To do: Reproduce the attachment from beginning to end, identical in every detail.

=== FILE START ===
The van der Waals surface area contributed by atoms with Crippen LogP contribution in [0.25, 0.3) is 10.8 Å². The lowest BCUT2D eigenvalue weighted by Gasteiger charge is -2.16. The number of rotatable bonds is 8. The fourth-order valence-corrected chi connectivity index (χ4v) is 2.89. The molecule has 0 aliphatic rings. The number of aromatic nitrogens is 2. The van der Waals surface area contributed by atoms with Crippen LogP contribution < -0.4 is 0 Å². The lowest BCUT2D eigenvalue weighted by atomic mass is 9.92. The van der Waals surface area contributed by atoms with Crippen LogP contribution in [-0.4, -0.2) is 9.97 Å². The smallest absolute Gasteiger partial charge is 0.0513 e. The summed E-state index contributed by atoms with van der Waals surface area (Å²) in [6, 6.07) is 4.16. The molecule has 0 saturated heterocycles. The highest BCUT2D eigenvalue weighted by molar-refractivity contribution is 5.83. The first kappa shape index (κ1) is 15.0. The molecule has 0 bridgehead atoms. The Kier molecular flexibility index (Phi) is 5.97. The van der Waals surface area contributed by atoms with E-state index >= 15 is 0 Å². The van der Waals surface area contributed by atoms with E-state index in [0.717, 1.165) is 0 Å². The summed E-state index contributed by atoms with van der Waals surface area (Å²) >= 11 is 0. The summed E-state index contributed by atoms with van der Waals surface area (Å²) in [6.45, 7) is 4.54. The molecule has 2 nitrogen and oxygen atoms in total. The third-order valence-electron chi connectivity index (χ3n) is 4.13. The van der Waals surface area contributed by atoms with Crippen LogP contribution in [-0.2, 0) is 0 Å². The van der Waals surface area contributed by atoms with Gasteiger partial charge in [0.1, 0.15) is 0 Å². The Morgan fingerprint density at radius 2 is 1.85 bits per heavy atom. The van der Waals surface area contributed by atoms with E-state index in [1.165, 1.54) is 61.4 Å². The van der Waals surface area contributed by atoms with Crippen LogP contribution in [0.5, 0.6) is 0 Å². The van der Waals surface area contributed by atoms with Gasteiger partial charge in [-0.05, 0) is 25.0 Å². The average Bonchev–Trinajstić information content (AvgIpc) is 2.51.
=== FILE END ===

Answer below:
The van der Waals surface area contributed by atoms with Crippen LogP contribution in [0.25, 0.3) is 10.8 Å². The lowest BCUT2D eigenvalue weighted by Gasteiger charge is -2.16. The number of rotatable bonds is 8. The fourth-order valence-corrected chi connectivity index (χ4v) is 2.89. The molecule has 0 aliphatic rings. The number of aromatic nitrogens is 2. The van der Waals surface area contributed by atoms with Crippen LogP contribution < -0.4 is 0 Å². The lowest BCUT2D eigenvalue weighted by atomic mass is 9.92. The van der Waals surface area contributed by atoms with Crippen LogP contribution in [-0.4, -0.2) is 9.97 Å². The smallest absolute Gasteiger partial charge is 0.0513 e. The summed E-state index contributed by atoms with van der Waals surface area (Å²) in [6, 6.07) is 4.16. The molecule has 0 saturated heterocycles. The highest BCUT2D eigenvalue weighted by molar-refractivity contribution is 5.83. The first kappa shape index (κ1) is 15.0. The molecule has 0 bridgehead atoms. The Kier molecular flexibility index (Phi) is 5.97. The van der Waals surface area contributed by atoms with E-state index >= 15 is 0 Å². The van der Waals surface area contributed by atoms with E-state index in [0.717, 1.165) is 0 Å². The summed E-state index contributed by atoms with van der Waals surface area (Å²) >= 11 is 0. The summed E-state index contributed by atoms with van der Waals surface area (Å²) in [6.45, 7) is 4.54. The molecule has 2 nitrogen and oxygen atoms in total. The third-order valence-electron chi connectivity index (χ3n) is 4.13. The van der Waals surface area contributed by atoms with Crippen LogP contribution in [-0.2, 0) is 0 Å². The van der Waals surface area contributed by atoms with Gasteiger partial charge in [0.1, 0.15) is 0 Å². The Morgan fingerprint density at radius 2 is 1.85 bits per heavy atom. The van der Waals surface area contributed by atoms with E-state index in [1.165, 1.54) is 61.4 Å². The van der Waals surface area contributed by atoms with Crippen LogP contribution in [0.5, 0.6) is 0 Å². The van der Waals surface area contributed by atoms with Gasteiger partial charge in [-0.05, 0) is 25.0 Å². The average Bonchev–Trinajstić information content (AvgIpc) is 2.51.